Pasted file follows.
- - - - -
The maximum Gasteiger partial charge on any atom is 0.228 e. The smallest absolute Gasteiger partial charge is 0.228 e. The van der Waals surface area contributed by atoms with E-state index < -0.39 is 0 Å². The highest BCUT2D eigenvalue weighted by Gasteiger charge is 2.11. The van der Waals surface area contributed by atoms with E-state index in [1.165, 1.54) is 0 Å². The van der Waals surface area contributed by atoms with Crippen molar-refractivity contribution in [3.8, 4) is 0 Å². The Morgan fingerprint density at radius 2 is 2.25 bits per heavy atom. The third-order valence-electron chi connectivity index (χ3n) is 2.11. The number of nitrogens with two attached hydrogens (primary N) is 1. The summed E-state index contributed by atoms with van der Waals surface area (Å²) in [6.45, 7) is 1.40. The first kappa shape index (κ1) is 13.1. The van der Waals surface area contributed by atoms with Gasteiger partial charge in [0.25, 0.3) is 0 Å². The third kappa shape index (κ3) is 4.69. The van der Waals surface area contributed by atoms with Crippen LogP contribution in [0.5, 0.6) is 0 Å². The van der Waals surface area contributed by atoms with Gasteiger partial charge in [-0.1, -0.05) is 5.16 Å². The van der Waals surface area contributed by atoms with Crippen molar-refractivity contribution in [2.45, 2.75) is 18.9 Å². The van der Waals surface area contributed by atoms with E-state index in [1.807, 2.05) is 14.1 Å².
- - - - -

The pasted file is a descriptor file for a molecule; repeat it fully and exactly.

The maximum Gasteiger partial charge on any atom is 0.228 e. The smallest absolute Gasteiger partial charge is 0.228 e. The van der Waals surface area contributed by atoms with E-state index < -0.39 is 0 Å². The highest BCUT2D eigenvalue weighted by Gasteiger charge is 2.11. The van der Waals surface area contributed by atoms with E-state index in [1.165, 1.54) is 0 Å². The van der Waals surface area contributed by atoms with Crippen molar-refractivity contribution in [3.8, 4) is 0 Å². The Morgan fingerprint density at radius 2 is 2.25 bits per heavy atom. The third-order valence-electron chi connectivity index (χ3n) is 2.11. The number of nitrogens with two attached hydrogens (primary N) is 1. The summed E-state index contributed by atoms with van der Waals surface area (Å²) in [6.45, 7) is 1.40. The first kappa shape index (κ1) is 13.1. The van der Waals surface area contributed by atoms with Gasteiger partial charge in [0.25, 0.3) is 0 Å². The third kappa shape index (κ3) is 4.69. The van der Waals surface area contributed by atoms with Crippen LogP contribution in [0.5, 0.6) is 0 Å². The van der Waals surface area contributed by atoms with Gasteiger partial charge in [-0.1, -0.05) is 5.16 Å². The van der Waals surface area contributed by atoms with Crippen molar-refractivity contribution in [2.45, 2.75) is 18.9 Å². The van der Waals surface area contributed by atoms with E-state index in [1.807, 2.05) is 14.1 Å².